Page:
Physical Activity and Alzheimer Disease Course

Scarmeas, Nikolaos; Luchsinger, Jose A.; Brickman, Adam M.; Cosentino, Stephanie; Schupf, Nicole; Xin-Tang, Ming; Gu, Yian; Stern, Yaakov

Objectives—To examine the association between physical activity (PA) and Alzheimer's disease (AD) course. Background—PA has been related to lower risk for AD. Whether PA is associated with subsequent AD course has not been investigated. Methods—In a population-based study of individuals ≥65 in New York who were prospectively followed with standard neurological and neuropsychological evaluations (every ~1.5 years), 357 participants (i) were non-demented at baseline and (ii) were diagnosed with AD during follow-up (incident AD). PA (sum of participation in a variety of physical activities, weighted by the type of activity [light, moderate, severe]) obtained 2.4 (sd. 1.9) years before incidence was the main predictor of mortality in Cox models and of cognitive decline in GEE models that were adjusted for age, gender, ethnicity, education, comorbidities and duration between PA evaluation and dementia onset. Results—150 incident AD cases (54%) died during the course of 5.2 (sd 4.4) years of follow-up. As compared to incident AD cases who were physically inactive, those with some PA had lower mortality risk, while incident AD participants with much PA had an even lower risk. Additional adjustments for APOE genotype, smoking, comorbidity index and cognitive performance did not change the associations. PA did not affect rates of cognitive or functional decline. Conclusion—Exercise may affect not only risk for AD but also subsequent disease duration: more PA is associated with prolonged survival in AD.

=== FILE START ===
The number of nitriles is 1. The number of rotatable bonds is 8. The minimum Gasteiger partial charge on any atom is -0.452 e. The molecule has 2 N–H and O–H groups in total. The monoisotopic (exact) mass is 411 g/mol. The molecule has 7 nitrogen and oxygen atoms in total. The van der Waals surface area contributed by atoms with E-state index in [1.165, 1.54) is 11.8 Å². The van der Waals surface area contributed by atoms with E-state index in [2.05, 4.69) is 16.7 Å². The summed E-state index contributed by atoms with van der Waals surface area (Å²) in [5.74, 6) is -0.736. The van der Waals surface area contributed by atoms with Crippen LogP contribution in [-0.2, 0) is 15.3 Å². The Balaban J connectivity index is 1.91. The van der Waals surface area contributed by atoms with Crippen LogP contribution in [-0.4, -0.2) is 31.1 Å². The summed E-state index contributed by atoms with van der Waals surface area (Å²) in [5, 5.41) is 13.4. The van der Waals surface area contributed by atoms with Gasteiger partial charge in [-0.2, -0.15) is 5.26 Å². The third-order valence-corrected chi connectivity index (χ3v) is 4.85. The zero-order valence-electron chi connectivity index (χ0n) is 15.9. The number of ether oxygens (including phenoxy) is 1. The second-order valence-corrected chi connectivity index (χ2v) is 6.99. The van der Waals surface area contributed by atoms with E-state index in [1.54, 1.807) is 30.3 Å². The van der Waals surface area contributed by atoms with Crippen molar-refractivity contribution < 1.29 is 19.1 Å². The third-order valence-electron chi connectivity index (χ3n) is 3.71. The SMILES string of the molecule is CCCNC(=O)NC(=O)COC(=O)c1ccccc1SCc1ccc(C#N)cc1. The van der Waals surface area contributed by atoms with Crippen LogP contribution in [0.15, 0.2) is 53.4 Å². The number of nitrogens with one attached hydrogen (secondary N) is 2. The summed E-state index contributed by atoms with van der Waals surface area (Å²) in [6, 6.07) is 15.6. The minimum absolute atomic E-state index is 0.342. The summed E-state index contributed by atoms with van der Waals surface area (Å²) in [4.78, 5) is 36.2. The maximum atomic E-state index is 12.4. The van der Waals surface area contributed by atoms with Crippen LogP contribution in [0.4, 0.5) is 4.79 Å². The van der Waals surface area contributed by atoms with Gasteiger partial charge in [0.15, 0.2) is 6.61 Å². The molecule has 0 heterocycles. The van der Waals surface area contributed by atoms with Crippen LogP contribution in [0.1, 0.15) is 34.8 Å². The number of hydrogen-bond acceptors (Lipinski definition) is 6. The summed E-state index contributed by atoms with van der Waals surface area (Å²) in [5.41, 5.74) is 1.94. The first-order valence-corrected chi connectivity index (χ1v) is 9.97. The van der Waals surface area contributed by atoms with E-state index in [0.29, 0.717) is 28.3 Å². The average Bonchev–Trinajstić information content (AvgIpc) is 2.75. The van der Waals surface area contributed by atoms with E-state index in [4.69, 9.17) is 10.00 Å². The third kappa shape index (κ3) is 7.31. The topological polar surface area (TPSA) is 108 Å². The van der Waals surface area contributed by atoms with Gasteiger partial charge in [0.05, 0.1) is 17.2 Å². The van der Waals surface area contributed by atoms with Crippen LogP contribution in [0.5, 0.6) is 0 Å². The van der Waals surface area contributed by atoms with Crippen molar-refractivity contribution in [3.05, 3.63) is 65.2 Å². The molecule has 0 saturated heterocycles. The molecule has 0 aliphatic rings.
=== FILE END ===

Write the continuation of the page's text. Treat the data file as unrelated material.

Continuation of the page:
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The American Journal of Geriatric Psychiatry

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February 11, 2022